- Duffy, Eamon. 2006. "Saints & sinners: a history of the Popes".
- Pirie, Valérie. 1965. "The Triple Crown: An Account of the Papal Conclaves: XVIIIth Century: PIUS VI (BRASCHI)". Spring Books.
- Pirie, Valérie. 1965. "The Triple Crown: An Account of the Papal Conclaves: XIXth Century". Spring Books. p. 305.
- Miranda, Salvador. 1998. "Consistory of February 1, 1836 (VIII)".
- Baumgartner, 2003, p. 151.
- Baumgartner, 2003, p. 133.
- Baumgartner, 2003, p. 145.
- Baumgartner, 2003, p. 143.
- Baumgartner, 2003, p. 155.
- Signorotto and Visceglia, 2002, p. 93.
- Signorotto and Visceglia, 2002, p. 121.
- Baumgartner, 2003, p. 150.
- Trollope, 1876, p. 138.
- Miranda, S. 1998. "Consistory of September 28, 1500 (IX)". Florida International University.
- Miranda, S. 1998. "Consistory of June 7, 1555 (I)". Florida International University.
- Baumgartner, 2003, p. 141.
- Baumgartner, 2003, p. 152.
- Chadwick, 1981, p. 301.
- Chadwick, 1981, p. 302.
- Hsia, 2005, p. 103.
- Ambrosini, Maria Luisa, and Willis, Mary. 1996. The Secret Archives of the Vatican. Barnes & Noble Publishing. ISBN 0-7607-0125-3. p. 138.
- Burkle-Young, Francis. 1998. "The Cardinals of the Holy Roman Church: Papal elections in the Fifteenth Century: The election of Pope Eugenius IV (1431)."
- Setton, 1984, p. 912.
- Baumgartner, 2003, p. 166.
- Baumgartner, Frederic J. 2003. Behind Locked Doors: A History of the Papal Elections. Palgrave Macmillan. ISBN 0-312-29463-8.
- Brixius, J. M. Die Mitglieder des Kardinalkollegiums von 1130–1181, Berlin 1912
- Chadwick, Owen. 1981. The Popes and European Revolution. Oxford University Press. ISBN 0-19-826919-6.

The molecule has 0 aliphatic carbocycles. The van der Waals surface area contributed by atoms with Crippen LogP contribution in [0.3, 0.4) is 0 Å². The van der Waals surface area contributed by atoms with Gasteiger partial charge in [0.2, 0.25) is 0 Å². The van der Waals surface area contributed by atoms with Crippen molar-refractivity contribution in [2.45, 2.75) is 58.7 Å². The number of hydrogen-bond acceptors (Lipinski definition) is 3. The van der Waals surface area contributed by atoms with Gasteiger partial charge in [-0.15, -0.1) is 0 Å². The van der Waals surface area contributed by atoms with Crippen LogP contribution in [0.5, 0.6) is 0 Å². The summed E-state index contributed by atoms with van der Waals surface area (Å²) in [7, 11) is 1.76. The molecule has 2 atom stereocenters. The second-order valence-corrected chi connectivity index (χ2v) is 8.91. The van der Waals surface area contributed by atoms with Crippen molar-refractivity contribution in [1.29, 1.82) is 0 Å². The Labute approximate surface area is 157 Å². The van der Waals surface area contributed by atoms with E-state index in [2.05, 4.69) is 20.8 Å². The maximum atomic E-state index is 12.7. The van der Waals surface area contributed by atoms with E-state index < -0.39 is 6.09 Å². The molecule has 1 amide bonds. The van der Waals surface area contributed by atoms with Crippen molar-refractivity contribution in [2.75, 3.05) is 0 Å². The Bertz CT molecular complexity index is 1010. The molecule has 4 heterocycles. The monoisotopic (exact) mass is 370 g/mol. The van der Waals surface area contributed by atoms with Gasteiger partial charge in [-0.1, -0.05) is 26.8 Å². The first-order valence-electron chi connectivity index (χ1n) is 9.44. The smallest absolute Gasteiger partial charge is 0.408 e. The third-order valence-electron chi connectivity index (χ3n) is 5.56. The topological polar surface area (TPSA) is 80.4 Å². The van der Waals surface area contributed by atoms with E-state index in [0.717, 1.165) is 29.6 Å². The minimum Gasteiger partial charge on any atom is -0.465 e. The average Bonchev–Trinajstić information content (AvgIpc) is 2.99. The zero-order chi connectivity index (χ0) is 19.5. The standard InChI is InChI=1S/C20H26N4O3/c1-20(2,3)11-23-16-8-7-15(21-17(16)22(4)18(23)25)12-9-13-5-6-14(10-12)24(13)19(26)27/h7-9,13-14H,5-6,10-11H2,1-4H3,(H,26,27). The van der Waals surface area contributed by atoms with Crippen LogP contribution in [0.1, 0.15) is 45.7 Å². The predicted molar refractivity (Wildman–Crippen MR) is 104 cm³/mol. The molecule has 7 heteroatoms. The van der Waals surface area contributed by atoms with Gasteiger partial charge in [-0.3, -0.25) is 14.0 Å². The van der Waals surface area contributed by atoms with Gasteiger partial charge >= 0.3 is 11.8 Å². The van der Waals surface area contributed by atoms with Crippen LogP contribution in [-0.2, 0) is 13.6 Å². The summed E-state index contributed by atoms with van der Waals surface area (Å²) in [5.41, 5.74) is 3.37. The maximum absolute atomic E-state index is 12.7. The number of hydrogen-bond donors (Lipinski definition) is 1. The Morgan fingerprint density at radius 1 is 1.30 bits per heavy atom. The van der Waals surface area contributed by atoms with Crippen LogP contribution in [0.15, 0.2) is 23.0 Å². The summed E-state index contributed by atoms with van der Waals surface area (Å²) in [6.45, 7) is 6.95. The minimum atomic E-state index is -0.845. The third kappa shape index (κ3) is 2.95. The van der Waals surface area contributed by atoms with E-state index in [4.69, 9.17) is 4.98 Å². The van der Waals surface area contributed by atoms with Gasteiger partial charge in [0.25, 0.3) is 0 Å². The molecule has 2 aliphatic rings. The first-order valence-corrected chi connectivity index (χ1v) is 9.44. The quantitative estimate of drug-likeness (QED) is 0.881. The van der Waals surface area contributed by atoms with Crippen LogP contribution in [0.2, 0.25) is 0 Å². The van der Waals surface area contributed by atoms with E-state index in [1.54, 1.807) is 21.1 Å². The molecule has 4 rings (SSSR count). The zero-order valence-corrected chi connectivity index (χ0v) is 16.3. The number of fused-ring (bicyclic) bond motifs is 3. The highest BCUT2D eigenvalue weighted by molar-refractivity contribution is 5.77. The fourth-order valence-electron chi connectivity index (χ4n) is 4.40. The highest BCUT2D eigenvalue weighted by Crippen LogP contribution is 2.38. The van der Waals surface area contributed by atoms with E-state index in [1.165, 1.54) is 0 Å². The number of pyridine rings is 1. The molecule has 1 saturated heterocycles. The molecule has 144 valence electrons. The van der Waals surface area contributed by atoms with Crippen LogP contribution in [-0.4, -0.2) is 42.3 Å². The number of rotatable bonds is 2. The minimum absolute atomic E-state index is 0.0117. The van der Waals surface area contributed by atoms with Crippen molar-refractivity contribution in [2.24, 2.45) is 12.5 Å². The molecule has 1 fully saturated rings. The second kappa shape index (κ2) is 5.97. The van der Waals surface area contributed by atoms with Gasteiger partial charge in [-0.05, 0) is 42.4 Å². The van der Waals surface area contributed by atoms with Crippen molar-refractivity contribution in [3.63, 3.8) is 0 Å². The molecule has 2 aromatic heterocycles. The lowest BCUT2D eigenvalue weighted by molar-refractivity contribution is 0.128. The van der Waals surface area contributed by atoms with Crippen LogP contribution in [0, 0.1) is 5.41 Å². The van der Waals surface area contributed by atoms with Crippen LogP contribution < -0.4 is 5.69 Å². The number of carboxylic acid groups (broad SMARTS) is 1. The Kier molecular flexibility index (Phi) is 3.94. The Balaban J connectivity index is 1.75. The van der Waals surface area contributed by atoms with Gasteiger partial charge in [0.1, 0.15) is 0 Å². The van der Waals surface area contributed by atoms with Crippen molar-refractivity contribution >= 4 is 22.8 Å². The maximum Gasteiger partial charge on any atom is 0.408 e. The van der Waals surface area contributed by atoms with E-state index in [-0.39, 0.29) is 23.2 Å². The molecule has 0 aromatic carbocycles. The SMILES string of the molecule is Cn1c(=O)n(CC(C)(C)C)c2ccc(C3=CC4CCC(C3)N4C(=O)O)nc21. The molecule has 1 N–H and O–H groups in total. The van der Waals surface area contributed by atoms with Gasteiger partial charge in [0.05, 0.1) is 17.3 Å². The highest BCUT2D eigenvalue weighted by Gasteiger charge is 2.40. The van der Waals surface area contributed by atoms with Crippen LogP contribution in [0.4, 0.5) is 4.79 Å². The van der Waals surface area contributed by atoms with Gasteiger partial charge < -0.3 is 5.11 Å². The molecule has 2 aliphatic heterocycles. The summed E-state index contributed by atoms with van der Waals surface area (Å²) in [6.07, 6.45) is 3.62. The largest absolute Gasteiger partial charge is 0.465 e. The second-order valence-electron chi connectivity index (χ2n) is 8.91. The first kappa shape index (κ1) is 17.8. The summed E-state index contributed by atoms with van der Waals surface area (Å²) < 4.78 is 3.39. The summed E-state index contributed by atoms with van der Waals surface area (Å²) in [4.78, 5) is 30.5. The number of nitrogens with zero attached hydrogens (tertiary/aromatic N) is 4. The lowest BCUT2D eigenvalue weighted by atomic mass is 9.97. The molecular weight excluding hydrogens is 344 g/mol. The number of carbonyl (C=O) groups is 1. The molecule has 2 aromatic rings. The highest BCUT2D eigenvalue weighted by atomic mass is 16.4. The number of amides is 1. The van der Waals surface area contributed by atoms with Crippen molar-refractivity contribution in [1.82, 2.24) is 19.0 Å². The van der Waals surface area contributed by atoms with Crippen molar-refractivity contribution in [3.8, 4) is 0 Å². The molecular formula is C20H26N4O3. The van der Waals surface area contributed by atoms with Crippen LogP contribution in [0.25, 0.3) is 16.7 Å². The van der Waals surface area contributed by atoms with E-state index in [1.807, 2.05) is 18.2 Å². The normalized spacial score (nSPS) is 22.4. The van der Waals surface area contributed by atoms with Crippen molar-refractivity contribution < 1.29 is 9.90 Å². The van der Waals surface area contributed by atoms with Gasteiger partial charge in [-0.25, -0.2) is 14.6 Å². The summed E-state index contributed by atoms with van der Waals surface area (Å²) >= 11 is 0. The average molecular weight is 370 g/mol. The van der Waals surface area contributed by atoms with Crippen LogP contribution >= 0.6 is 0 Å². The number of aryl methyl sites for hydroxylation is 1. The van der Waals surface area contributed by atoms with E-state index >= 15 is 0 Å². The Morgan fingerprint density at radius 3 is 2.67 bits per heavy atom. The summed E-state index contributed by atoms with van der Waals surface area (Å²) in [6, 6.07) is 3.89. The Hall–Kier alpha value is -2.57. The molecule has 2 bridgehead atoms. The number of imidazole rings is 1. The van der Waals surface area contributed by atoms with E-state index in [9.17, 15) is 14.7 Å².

- Duffy, Eamon. 2006. Saints & Sinners: A History of the Popes. Yale University Press. ISBN 0-300-11597-0.
- Ekelund, Robert B., Jr., Herbert, Robert F., and Tollison, Robert D. 2004, October. "The Economics of the Counter-Reformation: Incumbent-Firm reaction to market entry". Economic Inquiry. 42, 4.
- Hsia, Ronnie Po-chia. 2005. The World of Catholic Renewal, 1540–1770. Cambridge University Press. ISBN 0-521-84154-2.
- Hüls, R. Kardinäle, Klerus und Kirchen Roms: 1049–1130, Tübingen 1977
- Klewitz, H.W. Reformpapsttum und Kardinalkolleg, Darmstadt 1957
- Maleczek, W. Papst und Kardinalskolleg von 1191 bis 1216, Vienna 1984
- Philippe Levillain, ed. 2002. The Papacy: An Encyclopedia. Routledge. ISBN 0-415-92228-3.
- Setton, Kenneth Meyer. 1984. The Papacy and the Levant (1204–1571). ISBN 0-87169-114-0.
- Trollope, Thomas Adolphus. 1876. The papal conclaves, as they were and as they are. Chapman and Hall.
- Signorotto, Gianvittorio, and Visceglia, Maria Antonietta. 2002. Court and Politics in Papal Rome, 1492–1700. Cambridge University Press. ISBN 0-521-64146-2.